“This wonderful event, which was focused around Disney’s exciting portrayal of one of the greatest rescues in Coast Guard history, truly emphasizes the need and generous support for our museum,” said Richard J. Grahn, President and Executive Director of the National Coast Guard Museum Association. “It’s also a testimony to the power of this and other great stories of human courage and sacrifice by uniformed members of the United States Coast Guard, which will be featured and displayed with the honor they deserve in the National Coast Guard Museum.”

The movie is based on the bestselling book, “The Finest Hours,” co-authored by Casey Sherman and Michael Tougias. Sherman attended the advanced screening and presented the evening’s hosts, President and Mrs. Bush, with signed copies of the book.

The museum, which is now in the pre-construction design phase, will be a celebration of the Coast Guard’s 225 years of service to the country, a salute to the courage and skill of its dedicated men and women, and a glimpse into its exciting and vital future, Grahn said.

The Museum used the occasion of the screening to announce the following pledges:

  • The largest pledge was made by James David Power III and the Power family foundation, Kenrose Kitchen Table Foundation, which each provided support of $1 million for the museum. A pioneer in customer satisfaction research, Power founded J.D. Power and Associates and built it into a global brand. Power served as a commissioned officer on a Coast Guard icebreaker in the Arctic and Antarctica from 1953-1957, after which he earned his MBA from the Wharton School of Business before joining Ford Motor Company.
  • Donald “Boysie” Bollinger, chairman and chief executive officer of Bollinger Enterprises and a long-time supporter of the importance of this museum, pledged $1 million in support. Bollinger is the chairman and chief executive officer of Bollinger Enterprises and the former chairman and CEO of Bollinger Shipyards Inc., established in 1946. The United States Coast Guard has called upon Bollinger Shipyards to build many of its patrol vessels.
  • The members of the American Waterways Operators (AWO), the national association of the nation’s tugboat, towboat, and barge industry, are also making significant commitments to the museum.  Commitments to date are approaching $2 million, with cornerstone pledges from Jeffersonville, Indiana-based American Commercial Lines, Nashville-based Ingram Barge Company, and Houston-based Kirby Corporation.  Local AWO member, Merichem, has recently added its pledge to the growing list of commitments from AWO member companies.  Kirby chairman Joe Pyne, American Commercial Lines CEO Mark Knoy, and Merichem CEO Kendra Lee were recognized at the event for their companies’ commitments.

Others in attendance included former Secretary of Transportation Norman Mineta, the 25th Commandant of the United States Coast Guard, Admiral Paul Zukunft, and U.S. Representative Sheila Jackson Lee (D-Texas 18thDistrict).

The National Coast Guard Museum Association, Inc. is continuing its work to raise funds from private and corporate donations for construction of the $100 million National Coast Guard Museum on the historic waterfront in downtown New London, Connecticut.

Submitted by B.J. Finnell

Member Update –Evelyn S Preservation Completed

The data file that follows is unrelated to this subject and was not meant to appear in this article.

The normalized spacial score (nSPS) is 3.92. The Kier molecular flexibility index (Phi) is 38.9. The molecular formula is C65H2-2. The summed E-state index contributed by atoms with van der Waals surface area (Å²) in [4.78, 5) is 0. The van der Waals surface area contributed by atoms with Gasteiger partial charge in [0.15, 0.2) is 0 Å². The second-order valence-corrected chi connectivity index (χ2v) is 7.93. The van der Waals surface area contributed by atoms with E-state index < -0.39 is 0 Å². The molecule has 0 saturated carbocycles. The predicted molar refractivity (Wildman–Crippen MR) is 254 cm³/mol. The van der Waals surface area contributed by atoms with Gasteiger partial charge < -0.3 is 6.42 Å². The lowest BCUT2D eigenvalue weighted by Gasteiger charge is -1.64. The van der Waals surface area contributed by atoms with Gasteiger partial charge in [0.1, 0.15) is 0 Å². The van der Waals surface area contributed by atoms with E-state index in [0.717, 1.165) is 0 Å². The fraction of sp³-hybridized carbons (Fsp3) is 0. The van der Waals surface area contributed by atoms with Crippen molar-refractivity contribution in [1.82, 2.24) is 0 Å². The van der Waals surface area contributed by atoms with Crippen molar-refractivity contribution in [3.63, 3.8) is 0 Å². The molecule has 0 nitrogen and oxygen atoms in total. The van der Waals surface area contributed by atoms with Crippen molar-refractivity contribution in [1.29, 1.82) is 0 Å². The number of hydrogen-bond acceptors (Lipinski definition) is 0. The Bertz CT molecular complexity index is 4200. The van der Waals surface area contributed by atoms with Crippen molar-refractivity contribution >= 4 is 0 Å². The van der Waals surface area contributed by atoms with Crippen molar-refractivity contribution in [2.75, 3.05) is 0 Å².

After a year and a half of dedicated effort, the Michigan Maritime Museum announces that the preservation of its 1939 wooden fish tug, the Evelyn S, was completed in the fall of 2015 through the good work of apprentices from the Great Lakes Boat Building School (GLBBS) and local contractors.


Grant funding for the project was awarded to the City of South Haven and the Michigan Maritime Museum (MMM) from the Michigan Office of the Great Lakes, Coastal Zone Management Program, Department of Environmental Quality. Lead financial contributions to match the grant were made by Cottage Home, Inc., owned and operated by MMM board member, Brian Bosgraaf. Preservation efforts included an initial marine survey conducted by Pat Mahon, director and lead instructor of the GLBBS. Rebuilding much of the tug’s deteriorated house was a major part of the preservation process undertaken by GLBBS apprentice Hans Wagner. Painting the entire boat and re exhibiting it in a newly landscaped section of the Museum’s campus finished the project.

To enhance the exhibit, a technology station was added at the base of the Evelyn S with a video that features the history of commercial fishing in South Haven, the process of moving and preserving the tug and some inside footage of its pilot house, Kalenberg engine and net lifter equipment:

Submitted by Sandy Norris, Michigan Maritime Museum

National Coast Guard Museum Association – Member Update

National Coast Guard Museum Launches Social Media Campaign to Collect Stories from the Ranks

#mycoastguardstory hashtag announced in anticipation of “The Finest Hours,” the greatest Coast Guard rescue story ever told

New London, Conn.  (November 25, 2015) – The National Coast Guard Museum Association, Inc. has launched a new social media initiative designed to collect and share personal stories of heroism and honor dedicated to the United States Coast Guard.  The campaign gets underway as excitement builds for the release of the Disney Motion Picture, “The Finest Hours,” which hits movie theaters across the country on January 29, 2016.

The #mycoastguardstory initiative is gathering stories from current Coast Guard men and women, veterans, reservists, auxiliary members and civilians who are sharing personal experiences of how the United States Coast Guard has impacted their lives.  The tie-in to “The Finest Hours” is appropriate, as it tells the true story of the daring Coast Guard rescue attempts of crews from two crippled tankers off the coast of Cape Cod in February, 1952.

“This effort will help us tell the many stories of the Coast Guard through the eyes of those who served,” said Richard Grahn, President and CEO of the National Coast Guard Museum Association, Inc.

The National Coast Guard Museum, the first and only national museum to be dedicated solely to the U.S. Coast Guard, will be built on the waterfront in downtown New London, Connecticut, home of United States Coast Guard Station New London and the United States Coast Guard Academy.  The location was selected by the U.S. Coast Guard and the land conveyed by the City of New London in 2014.

“We are encouraging everyone to go follow us on Facebook and Instagram @uscgmuseum to share their story of what the Coast Guard means to them,” said Wes Pulver, Executive Director of the National Coast Guard Museum and former captain of the Coast Guard Barque EAGLE. “As excitement builds for the release of “The Finest Hours,” we are gathering stories from young and old, from near and far, to preserve the rich history of our Coast Guard.  By using the hashtag “mycoastguardstory,” we will start building an extensive social media library open to everyone.”

More details on #mycoastguardstory can be found at

Submitted by Jay Stapleton.